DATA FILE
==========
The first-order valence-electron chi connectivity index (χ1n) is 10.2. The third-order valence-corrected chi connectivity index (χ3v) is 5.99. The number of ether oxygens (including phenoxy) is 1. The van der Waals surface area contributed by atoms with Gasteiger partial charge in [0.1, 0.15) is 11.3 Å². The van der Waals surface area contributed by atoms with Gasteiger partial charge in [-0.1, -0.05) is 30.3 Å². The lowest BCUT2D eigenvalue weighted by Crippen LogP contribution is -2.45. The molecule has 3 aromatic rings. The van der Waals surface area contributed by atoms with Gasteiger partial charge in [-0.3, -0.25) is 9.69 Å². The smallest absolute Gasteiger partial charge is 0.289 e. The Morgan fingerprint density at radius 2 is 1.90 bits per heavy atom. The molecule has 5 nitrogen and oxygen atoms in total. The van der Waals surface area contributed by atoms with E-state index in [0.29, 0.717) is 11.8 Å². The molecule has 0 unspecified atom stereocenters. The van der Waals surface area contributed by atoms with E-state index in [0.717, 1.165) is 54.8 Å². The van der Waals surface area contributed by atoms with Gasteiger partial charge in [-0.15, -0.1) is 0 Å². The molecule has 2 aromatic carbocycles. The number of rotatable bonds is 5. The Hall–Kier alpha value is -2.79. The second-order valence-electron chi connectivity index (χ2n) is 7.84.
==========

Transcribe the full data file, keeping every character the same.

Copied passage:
The first-order valence-electron chi connectivity index (χ1n) is 10.2. The third-order valence-corrected chi connectivity index (χ3v) is 5.99. The number of ether oxygens (including phenoxy) is 1. The van der Waals surface area contributed by atoms with Gasteiger partial charge in [0.1, 0.15) is 11.3 Å². The van der Waals surface area contributed by atoms with Gasteiger partial charge in [-0.1, -0.05) is 30.3 Å². The lowest BCUT2D eigenvalue weighted by Crippen LogP contribution is -2.45. The molecule has 3 aromatic rings. The van der Waals surface area contributed by atoms with Gasteiger partial charge in [-0.3, -0.25) is 9.69 Å². The smallest absolute Gasteiger partial charge is 0.289 e. The Morgan fingerprint density at radius 2 is 1.90 bits per heavy atom. The molecule has 5 nitrogen and oxygen atoms in total. The van der Waals surface area contributed by atoms with E-state index in [0.29, 0.717) is 11.8 Å². The molecule has 0 unspecified atom stereocenters. The van der Waals surface area contributed by atoms with E-state index in [0.717, 1.165) is 54.8 Å². The van der Waals surface area contributed by atoms with Gasteiger partial charge in [-0.15, -0.1) is 0 Å². The molecule has 2 aromatic carbocycles. The number of rotatable bonds is 5. The Hall–Kier alpha value is -2.79. The second-order valence-electron chi connectivity index (χ2n) is 7.84.